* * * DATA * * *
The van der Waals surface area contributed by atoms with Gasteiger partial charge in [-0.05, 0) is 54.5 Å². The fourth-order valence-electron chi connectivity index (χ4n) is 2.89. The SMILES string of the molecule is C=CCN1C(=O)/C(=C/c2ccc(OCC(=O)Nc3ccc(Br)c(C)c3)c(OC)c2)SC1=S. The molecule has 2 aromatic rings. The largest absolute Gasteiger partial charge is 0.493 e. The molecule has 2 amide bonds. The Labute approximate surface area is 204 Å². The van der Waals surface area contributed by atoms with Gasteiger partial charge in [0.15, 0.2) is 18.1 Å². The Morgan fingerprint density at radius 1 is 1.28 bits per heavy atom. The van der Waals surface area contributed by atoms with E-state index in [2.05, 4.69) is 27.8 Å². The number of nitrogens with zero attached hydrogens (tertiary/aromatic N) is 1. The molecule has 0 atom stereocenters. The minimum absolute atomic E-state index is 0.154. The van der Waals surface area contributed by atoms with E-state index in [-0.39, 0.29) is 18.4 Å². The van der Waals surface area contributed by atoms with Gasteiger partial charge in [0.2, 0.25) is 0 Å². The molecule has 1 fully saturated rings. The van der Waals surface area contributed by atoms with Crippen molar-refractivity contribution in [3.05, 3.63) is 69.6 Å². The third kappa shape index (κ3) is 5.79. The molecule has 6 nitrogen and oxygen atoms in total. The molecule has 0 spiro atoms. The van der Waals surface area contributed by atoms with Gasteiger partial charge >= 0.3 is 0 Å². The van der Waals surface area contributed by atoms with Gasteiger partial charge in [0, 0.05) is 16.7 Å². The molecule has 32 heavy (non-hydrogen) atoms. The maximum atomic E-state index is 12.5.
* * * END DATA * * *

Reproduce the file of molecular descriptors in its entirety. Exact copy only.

The van der Waals surface area contributed by atoms with Gasteiger partial charge in [-0.05, 0) is 54.5 Å². The fourth-order valence-electron chi connectivity index (χ4n) is 2.89. The SMILES string of the molecule is C=CCN1C(=O)/C(=C/c2ccc(OCC(=O)Nc3ccc(Br)c(C)c3)c(OC)c2)SC1=S. The molecule has 2 aromatic rings. The largest absolute Gasteiger partial charge is 0.493 e. The molecule has 2 amide bonds. The Labute approximate surface area is 204 Å². The van der Waals surface area contributed by atoms with Gasteiger partial charge in [0.15, 0.2) is 18.1 Å². The Morgan fingerprint density at radius 1 is 1.28 bits per heavy atom. The van der Waals surface area contributed by atoms with E-state index in [2.05, 4.69) is 27.8 Å². The number of nitrogens with zero attached hydrogens (tertiary/aromatic N) is 1. The molecule has 0 atom stereocenters. The minimum absolute atomic E-state index is 0.154. The van der Waals surface area contributed by atoms with E-state index in [-0.39, 0.29) is 18.4 Å². The van der Waals surface area contributed by atoms with Gasteiger partial charge in [0.2, 0.25) is 0 Å². The molecule has 1 fully saturated rings. The van der Waals surface area contributed by atoms with Crippen molar-refractivity contribution in [3.05, 3.63) is 69.6 Å². The third kappa shape index (κ3) is 5.79. The molecule has 6 nitrogen and oxygen atoms in total. The molecule has 0 spiro atoms. The van der Waals surface area contributed by atoms with Gasteiger partial charge >= 0.3 is 0 Å². The van der Waals surface area contributed by atoms with Gasteiger partial charge in [0, 0.05) is 16.7 Å². The molecule has 32 heavy (non-hydrogen) atoms. The maximum atomic E-state index is 12.5.